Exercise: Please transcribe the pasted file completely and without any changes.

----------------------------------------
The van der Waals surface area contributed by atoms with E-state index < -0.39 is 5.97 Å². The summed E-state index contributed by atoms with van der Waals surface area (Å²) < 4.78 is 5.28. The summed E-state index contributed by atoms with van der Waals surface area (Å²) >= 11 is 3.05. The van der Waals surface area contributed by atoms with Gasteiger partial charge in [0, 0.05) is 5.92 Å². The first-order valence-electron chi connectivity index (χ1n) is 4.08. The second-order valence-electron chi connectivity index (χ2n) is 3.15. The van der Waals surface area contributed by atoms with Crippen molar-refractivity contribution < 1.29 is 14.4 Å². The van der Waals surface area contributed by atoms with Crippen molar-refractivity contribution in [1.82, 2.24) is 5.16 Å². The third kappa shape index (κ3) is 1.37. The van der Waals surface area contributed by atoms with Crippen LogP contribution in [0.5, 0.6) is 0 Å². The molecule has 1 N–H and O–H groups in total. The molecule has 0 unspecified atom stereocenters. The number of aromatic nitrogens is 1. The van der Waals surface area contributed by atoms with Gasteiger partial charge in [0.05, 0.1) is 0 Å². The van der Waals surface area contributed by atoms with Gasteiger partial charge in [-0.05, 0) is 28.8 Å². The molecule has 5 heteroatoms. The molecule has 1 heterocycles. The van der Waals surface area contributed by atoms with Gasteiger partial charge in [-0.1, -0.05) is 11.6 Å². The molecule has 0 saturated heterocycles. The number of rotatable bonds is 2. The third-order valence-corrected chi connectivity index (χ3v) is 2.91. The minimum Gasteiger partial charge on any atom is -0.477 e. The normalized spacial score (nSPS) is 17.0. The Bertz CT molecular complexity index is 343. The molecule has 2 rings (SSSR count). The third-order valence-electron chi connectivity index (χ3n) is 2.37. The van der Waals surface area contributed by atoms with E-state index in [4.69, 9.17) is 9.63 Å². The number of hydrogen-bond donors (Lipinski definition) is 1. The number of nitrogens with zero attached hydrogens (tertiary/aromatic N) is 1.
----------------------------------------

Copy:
The van der Waals surface area contributed by atoms with E-state index < -0.39 is 5.97 Å². The summed E-state index contributed by atoms with van der Waals surface area (Å²) < 4.78 is 5.28. The summed E-state index contributed by atoms with van der Waals surface area (Å²) >= 11 is 3.05. The van der Waals surface area contributed by atoms with Gasteiger partial charge in [0, 0.05) is 5.92 Å². The first-order valence-electron chi connectivity index (χ1n) is 4.08. The second-order valence-electron chi connectivity index (χ2n) is 3.15. The van der Waals surface area contributed by atoms with Crippen molar-refractivity contribution < 1.29 is 14.4 Å². The van der Waals surface area contributed by atoms with Crippen molar-refractivity contribution in [1.82, 2.24) is 5.16 Å². The third kappa shape index (κ3) is 1.37. The van der Waals surface area contributed by atoms with Crippen LogP contribution in [0.5, 0.6) is 0 Å². The molecule has 1 N–H and O–H groups in total. The molecule has 0 unspecified atom stereocenters. The number of aromatic nitrogens is 1. The van der Waals surface area contributed by atoms with Gasteiger partial charge in [0.05, 0.1) is 0 Å². The van der Waals surface area contributed by atoms with Gasteiger partial charge in [-0.05, 0) is 28.8 Å². The molecule has 5 heteroatoms. The molecule has 1 heterocycles. The van der Waals surface area contributed by atoms with Gasteiger partial charge in [-0.1, -0.05) is 11.6 Å². The molecule has 0 saturated heterocycles. The number of rotatable bonds is 2. The third-order valence-corrected chi connectivity index (χ3v) is 2.91. The minimum Gasteiger partial charge on any atom is -0.477 e. The normalized spacial score (nSPS) is 17.0. The Bertz CT molecular complexity index is 343. The molecule has 2 rings (SSSR count). The third-order valence-electron chi connectivity index (χ3n) is 2.37. The van der Waals surface area contributed by atoms with E-state index in [4.69, 9.17) is 9.63 Å². The number of hydrogen-bond donors (Lipinski definition) is 1. The number of nitrogens with zero attached hydrogens (tertiary/aromatic N) is 1.